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What is the (or one of the) endpoint(s) evaluated? (Each endpoint listed separately) Blood pressure (SBP, DBP)
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List additional health endpoints (separately). 2 Heart rate
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List additional health endpoints (separately).3
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List additional health endpoints (separately).4
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List additional health endpoints (separately).5
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List additional health endpoints (separately).6
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Clinical, physiological, other Physiological
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What is the study design? Controlled Trial
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Randomized or Non-Randomized? RCT
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What were the diagnostics or methods used to measure the outcome? Objective
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Optional: Name of Method or short description Heart rate, systolic blood pressure, and diastolic blood pressure, were assessed simultaneously using an automated blood pressure and pulse rate monitor (Model SD-700 A; Industrial & Biomedical Sensors Corporation, Waltham, Mass.).
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Caffeine (general) Caffeine (general)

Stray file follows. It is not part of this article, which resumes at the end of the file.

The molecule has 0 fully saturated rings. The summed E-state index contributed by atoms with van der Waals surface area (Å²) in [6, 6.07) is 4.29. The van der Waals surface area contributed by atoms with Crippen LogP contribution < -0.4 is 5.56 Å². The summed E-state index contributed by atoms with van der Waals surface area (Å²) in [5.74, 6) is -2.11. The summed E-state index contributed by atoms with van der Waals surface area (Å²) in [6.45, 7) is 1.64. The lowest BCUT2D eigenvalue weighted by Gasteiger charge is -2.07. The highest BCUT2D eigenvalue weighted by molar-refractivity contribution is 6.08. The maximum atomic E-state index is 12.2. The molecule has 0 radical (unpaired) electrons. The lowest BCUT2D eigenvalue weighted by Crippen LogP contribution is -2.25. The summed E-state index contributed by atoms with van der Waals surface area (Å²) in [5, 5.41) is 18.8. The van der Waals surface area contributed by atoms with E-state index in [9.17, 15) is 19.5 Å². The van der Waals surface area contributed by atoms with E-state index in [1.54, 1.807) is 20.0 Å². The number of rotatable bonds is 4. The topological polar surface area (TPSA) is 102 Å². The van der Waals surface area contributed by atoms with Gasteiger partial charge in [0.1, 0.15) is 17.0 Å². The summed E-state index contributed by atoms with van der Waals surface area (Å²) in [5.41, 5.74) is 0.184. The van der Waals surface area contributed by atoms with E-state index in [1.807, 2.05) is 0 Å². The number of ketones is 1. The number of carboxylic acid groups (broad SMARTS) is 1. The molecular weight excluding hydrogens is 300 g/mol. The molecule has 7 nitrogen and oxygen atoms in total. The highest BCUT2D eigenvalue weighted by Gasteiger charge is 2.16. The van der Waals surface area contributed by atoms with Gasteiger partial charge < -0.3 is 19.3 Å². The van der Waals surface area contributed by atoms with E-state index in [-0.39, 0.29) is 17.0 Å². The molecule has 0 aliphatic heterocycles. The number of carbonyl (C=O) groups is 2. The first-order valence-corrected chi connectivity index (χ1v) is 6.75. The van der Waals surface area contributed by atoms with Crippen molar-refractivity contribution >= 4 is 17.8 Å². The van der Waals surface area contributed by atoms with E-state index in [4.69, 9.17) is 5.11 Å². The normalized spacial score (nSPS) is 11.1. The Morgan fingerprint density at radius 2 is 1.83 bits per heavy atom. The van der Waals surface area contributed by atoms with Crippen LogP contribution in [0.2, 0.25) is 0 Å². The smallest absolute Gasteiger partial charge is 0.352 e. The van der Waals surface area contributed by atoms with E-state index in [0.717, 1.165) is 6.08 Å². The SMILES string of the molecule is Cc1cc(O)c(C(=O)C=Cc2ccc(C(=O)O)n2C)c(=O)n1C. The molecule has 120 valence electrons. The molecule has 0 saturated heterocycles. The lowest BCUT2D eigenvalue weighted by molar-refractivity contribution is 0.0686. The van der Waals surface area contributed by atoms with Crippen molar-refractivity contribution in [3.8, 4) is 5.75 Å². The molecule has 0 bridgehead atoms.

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Coffee, Chocolate, energy drink, gum, medicine/supplement, soda, tea, other?
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Measured or self reported? Measured
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Children, adolescents, adults, or pregnant included? Adults
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What was the reference, comparison, or control group(s)? (e.g. high vs low consumption, number of cups, etc.) Each subject served as their own control (placebo)
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What were the listed confounders or modifying factors as stated by the authors? (e.g. multi-variable components of models.  Copy from methods) Drug strength was included as a covariate in some analyses
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What conflicts of interest were reported? No information provided
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Refid 12021824
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What were the sources of funding? No information provided